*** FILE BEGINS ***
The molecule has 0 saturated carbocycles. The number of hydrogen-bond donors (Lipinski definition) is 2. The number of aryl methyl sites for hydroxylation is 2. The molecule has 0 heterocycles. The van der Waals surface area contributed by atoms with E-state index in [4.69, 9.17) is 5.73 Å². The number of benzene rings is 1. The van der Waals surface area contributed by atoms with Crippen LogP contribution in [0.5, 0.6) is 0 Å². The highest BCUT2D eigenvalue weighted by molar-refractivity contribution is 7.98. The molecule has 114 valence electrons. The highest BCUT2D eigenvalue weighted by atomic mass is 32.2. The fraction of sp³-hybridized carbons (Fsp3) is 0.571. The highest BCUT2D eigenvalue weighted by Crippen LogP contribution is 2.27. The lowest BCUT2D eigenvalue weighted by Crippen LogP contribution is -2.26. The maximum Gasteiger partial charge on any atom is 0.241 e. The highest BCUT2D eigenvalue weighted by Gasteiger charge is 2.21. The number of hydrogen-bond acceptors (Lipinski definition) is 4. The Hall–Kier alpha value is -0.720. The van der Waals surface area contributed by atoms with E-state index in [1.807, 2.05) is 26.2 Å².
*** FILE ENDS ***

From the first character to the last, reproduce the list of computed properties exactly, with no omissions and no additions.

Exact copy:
The molecule has 0 saturated carbocycles. The number of hydrogen-bond donors (Lipinski definition) is 2. The number of aryl methyl sites for hydroxylation is 2. The molecule has 0 heterocycles. The van der Waals surface area contributed by atoms with E-state index in [4.69, 9.17) is 5.73 Å². The number of benzene rings is 1. The van der Waals surface area contributed by atoms with Crippen LogP contribution in [0.5, 0.6) is 0 Å². The highest BCUT2D eigenvalue weighted by molar-refractivity contribution is 7.98. The molecule has 114 valence electrons. The highest BCUT2D eigenvalue weighted by atomic mass is 32.2. The fraction of sp³-hybridized carbons (Fsp3) is 0.571. The highest BCUT2D eigenvalue weighted by Crippen LogP contribution is 2.27. The lowest BCUT2D eigenvalue weighted by Crippen LogP contribution is -2.26. The maximum Gasteiger partial charge on any atom is 0.241 e. The highest BCUT2D eigenvalue weighted by Gasteiger charge is 2.21. The number of hydrogen-bond acceptors (Lipinski definition) is 4. The Hall–Kier alpha value is -0.720. The van der Waals surface area contributed by atoms with E-state index in [1.807, 2.05) is 26.2 Å².